Young graduates this spring but will stay on for a master’s degree. He started in the lab with a summer independent research study his sophomore year and has since been supported by a Wyoming NASA-EPSCoR grant. “I have no desire to sit behind a desk and crunch numbers,” Young says. “I thought research might be cool because you have to overcome unique challenges all the time. Over that summer, I had different responsibilities every single day. I fell in love with all the stuff they were doing,  so I just never stopped.”

Startups such as Impressio have to evaluate the efficacy of their products and meet rigorous standards. For Young’s senior design project, he’s designing and fabricating a pendulum helmet impact tester that will measure dynamic forces on the helmet during collisions. “I’m designing one that meets the current safety ratings that are nationally accepted so that we can put out information showing that this helmet performs better,” he says. “It’s a unique opportunity for me because I can use a limited budget to design something that is within spec as opposed to buying it from the one distributor in North America that sells them for $25,000-plus.”

If the unique material proves superior, which he believes it will, it could be used for helmets across many sports and in the military.

Young hopes to eventually earn his Ph.D. and continue in research. He says, “It gives me opportunities to go work for companies and continue doing research for the rest of my life.”

woman working with wiring
Winner of the 2018 John P. Ellbogen $50K Entrepreneurship Competition, Kennan Oyen works on prototypes for her business, IoTherm.


This past spring, Kennan Oyen and her business, IoTherm, received the grand prize in the business track category of the John P. Ellbogen $50K Entrepreneurship Competition, taking home $25,000.

Originally from Fairbanks, Alaska, Oyen created IoTherm with her husband, Joey. IoTherm creates precision temperature-control systems that are small customizable units designed to perfectly accommodate standard laboratory glass vials.

Oyen earned her Ph.D. in ecology in May, and the business idea for IoTherm was born out of her dissertation research, which focused on the hottest and coldest temperatures bumblebees can withstand. Along with her adviser, Michael Dillon, a UW zoology and physiology associate professor, Oyen wanted to know the limits on predicting how climate variability might influence different bumblebee populations.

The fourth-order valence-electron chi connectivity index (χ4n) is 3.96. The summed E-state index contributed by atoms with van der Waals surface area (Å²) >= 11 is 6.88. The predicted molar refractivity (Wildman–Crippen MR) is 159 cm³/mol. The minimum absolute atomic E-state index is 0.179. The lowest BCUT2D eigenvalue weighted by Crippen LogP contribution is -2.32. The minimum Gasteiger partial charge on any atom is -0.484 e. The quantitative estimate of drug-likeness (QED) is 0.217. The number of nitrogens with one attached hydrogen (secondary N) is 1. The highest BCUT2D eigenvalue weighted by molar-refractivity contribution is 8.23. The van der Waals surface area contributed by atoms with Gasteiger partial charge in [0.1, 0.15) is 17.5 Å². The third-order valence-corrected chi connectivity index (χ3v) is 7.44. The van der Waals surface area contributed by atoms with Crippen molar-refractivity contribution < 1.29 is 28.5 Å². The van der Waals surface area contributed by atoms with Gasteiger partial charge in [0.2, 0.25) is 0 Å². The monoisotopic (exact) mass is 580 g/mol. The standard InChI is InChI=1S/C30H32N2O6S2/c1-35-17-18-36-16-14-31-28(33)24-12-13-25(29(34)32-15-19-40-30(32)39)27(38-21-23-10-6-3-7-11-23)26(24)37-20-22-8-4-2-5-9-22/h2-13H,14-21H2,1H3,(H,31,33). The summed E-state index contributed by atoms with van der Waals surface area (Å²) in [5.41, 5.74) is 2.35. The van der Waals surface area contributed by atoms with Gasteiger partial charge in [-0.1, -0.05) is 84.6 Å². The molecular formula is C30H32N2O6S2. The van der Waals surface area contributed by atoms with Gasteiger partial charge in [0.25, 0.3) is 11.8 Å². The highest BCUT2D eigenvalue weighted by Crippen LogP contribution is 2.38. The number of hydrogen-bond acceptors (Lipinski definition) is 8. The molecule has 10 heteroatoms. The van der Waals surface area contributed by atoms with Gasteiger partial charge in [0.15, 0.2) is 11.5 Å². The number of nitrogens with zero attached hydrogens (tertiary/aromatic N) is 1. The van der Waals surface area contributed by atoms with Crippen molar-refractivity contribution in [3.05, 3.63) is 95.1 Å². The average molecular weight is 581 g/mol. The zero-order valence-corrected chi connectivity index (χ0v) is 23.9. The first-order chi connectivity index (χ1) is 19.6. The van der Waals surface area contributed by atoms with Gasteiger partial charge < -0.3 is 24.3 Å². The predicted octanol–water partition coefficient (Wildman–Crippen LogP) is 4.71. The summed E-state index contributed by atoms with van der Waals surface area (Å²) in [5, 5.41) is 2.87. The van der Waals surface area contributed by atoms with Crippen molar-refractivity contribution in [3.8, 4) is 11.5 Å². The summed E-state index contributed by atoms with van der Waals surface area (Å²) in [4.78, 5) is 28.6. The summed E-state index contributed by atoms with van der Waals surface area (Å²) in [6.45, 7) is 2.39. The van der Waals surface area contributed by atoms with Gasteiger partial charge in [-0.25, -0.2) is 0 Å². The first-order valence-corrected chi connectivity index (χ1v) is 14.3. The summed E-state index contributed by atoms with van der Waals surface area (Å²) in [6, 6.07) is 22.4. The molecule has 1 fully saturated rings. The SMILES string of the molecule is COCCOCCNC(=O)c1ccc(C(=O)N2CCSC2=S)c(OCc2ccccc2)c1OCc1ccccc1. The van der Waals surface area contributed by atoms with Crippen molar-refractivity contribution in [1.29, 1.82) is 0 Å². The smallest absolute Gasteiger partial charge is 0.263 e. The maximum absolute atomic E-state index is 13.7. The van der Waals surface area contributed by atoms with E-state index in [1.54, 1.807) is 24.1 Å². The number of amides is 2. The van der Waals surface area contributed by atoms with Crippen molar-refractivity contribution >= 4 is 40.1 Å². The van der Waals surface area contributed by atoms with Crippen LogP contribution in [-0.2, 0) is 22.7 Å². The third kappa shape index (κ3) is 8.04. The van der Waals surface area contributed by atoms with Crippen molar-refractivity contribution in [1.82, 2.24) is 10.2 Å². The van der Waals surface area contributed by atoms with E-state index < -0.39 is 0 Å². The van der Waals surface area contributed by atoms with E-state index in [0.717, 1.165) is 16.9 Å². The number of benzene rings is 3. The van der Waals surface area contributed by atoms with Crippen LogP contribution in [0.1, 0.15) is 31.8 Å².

“There weren’t commercial heating and cooling options available that fit our research needs, so we decided to try to build something better,” Oyen says. The benchtop cooler they developed has all the capabilities needed to run experiments requiring precision temperature control in remote field sites, making it one of the only systems of its kind. They realized that the systems have potential for several different applications, and Oyen hopes to expand the product in new directions.

Since winning the competition, they’ve been refining their design to  get it ready for market. Oyen says, “We’re seeing this first design as a stepping stone to our next prototypes and our next inventions and products. I see IoTherm as providing a huge class of temperature-controlled solutions for researchers in different fields. Each field has its unique challenges and unique designs they might need.”

As part of the Ellbogen competition, IoTherm is incubated in the Wyoming Technology Business Center (WTBC). “What I really appreciate about being in Wyoming is that the climate is so friendly to new startups—particularly with the WTBC and some of the initiatives UW is doing,” Oyen says.  “It’s really jumpstarted my business and has given me the support that I would never have been able to find or afford  on my own. So it’s important to me to keep as much of the manufacturing here and do everything as local as possible.”

Study Entrepreneurship

In conjunction with the launch of the Institute of Innovation and Entrepreneurship (IIE), an assortment of diverse and exciting curricular options are being explored for all University of Wyoming students. Options under consideration include a cross-campus entrepreneurship minor open to all UW students, as well as potential undergraduate and graduate entrepreneurship degree programs within the College of Business. These programs will focus on both in-class and out-of-class activities to provide a variety of meaningful experiences for students.

In the College of Law, an entrepreneurship and intellectual property practicum is being developed for launch in the fall of 2019. The practicum would provide hands-on learning for law students interested in areas of intellectual property and business creation.

In addition, as part of the IIE, a culture of entrepreneurship will be promoted across campus. Students will engage in experiential learning through integrated coursework, competitions, class projects, internships and more, leveraging opportunities with startup companies, existing businesses, corporate partners, and campus and state entities.

Ellbogen Entrepreneurship Competition

Hosted by the University of Wyoming College of Business, the annual $50K John P. Ellbogen Entrepreneurship Competition is designed to encourage Wyoming students to act on their talents, ideas and energy to produce tomorrow’s leading businesses. Graduates and undergraduates from all colleges are invited to participate. Competitors have the opportunity to meet and network with successful entrepreneurs who serve as mentors and judges for the competition. Since 2000, the competition has hosted more than 200 diverse student entrepreneur teams and awarded more than $400,000 in cash prizes, in addition to providing continued mentorship and logistical support.